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This is a past article published in Hiragana Times. Each Japanese paragraph is followed by its English translation or vise versa, and furigana are placed above each kanji to make Japanese study even easier. [Magazine Sample] [Subscription Page]

Cafes in Japan are Always Evolving

[From December Issue 2011]

When looking for cafes in Japan, what first catches your eye are the major chain stores. For instance, there is the American-owned Starbucks coffee shop or the Japanese-owned Doutor. No matter which branch you go to they typically have Western-style interiors and generally the same menus. Popular chains also sell their own brand beverages in convenience stores. These drinks are popular because they are an alternative to going to the cafs.

In Japan, there are also Japanese-style cafes and other uniquely themed cafes: the established Japanese confectionery manufacturer Toraya offers an original menu that uses traditional Japanese ingredients such as sweet beans and green tea; the staff at Silent Cafe in Mitaka City, Tokyo, are all hearing impaired; at the Bookshelf Cafe in Chuo Ward, Tokyo, customers can read electronic books using tablets available in the cafe; additionally, “ouchi cafe” means enjoying a delicious beverage at one’s ouchi (home).

In Akihabara, the city of anime and games, maid cafes staffed by girls in maid outfits are very popular. After these maid cafes became well established, cafes with similar concepts started to appear everywhere. These include shitsuji cafe and miko cafe, which are staffed by butlers and Shinto maidens respectively.

Last July, a new cafe named the Seiyu Cafe opened in Akihabara. “I intentionally named my cafe with maid cafes in mind. I wanted customers to think my cafe was similar to a maid cafe,” says cafe owner, MATSUKAZE Masaya. “But once you step inside the door, you soon realize that our cafe is completely different. All of our staff are real seiyu – professional voice actors.”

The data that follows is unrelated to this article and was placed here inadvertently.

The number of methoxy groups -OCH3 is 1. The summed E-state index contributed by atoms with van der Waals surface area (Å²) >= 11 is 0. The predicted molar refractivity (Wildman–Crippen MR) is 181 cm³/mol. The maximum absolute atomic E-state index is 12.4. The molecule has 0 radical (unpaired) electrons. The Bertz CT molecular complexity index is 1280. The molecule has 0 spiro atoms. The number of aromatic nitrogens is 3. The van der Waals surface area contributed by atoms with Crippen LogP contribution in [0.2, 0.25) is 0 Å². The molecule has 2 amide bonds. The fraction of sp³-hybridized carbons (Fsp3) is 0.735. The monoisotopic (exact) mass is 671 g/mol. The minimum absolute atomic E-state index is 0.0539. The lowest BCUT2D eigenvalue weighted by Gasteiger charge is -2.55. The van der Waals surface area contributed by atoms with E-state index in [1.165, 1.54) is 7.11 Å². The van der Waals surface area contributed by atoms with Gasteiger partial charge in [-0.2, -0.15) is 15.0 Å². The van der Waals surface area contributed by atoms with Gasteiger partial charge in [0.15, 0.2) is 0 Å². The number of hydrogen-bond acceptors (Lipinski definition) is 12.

“I think the person who came up with the maid cafe concept is a genius,” says Matsukaze. “When we go to Kyoto, we expect to see geisha. Similarly, people who come to Akihabara expect to see maids. But most of the maid cafes only feature staff in maid outfits, the ambiance is uncomfortable and drinks are not very tasty. In our store, customer comfort and the taste of our beverages is very important.”

At the Seiyu Cafe, customers can order dialogue as well as drinks. Serving staff who are also voice actors read the dialogues on the menu at the request of customers. OISHI Tatsuya, a new member of staff, responded to a customer’s request to deliver the lines of a “researcher” by speaking in character for over ten minutes. “Voice actors are in training throughout their lifetime. I am just a beginner,” he says humbly.

“Japanese seiyu have developed techniques to portray characters using only their voice. This is the hidden power of Japanese animation, and the reason why many fans outside of Japan want to enjoy anime in the original language,” says Matsukaze, who is also a very popular voice actor. “I repeatedly tell my staff to keep in mind that this will be the customers’ first and last visit. My wish is to provide customers with a great experience and give them fantastic memories of the fun time they had here at Seiyu Cafe during their once in a lifetime visit to Akihabara.”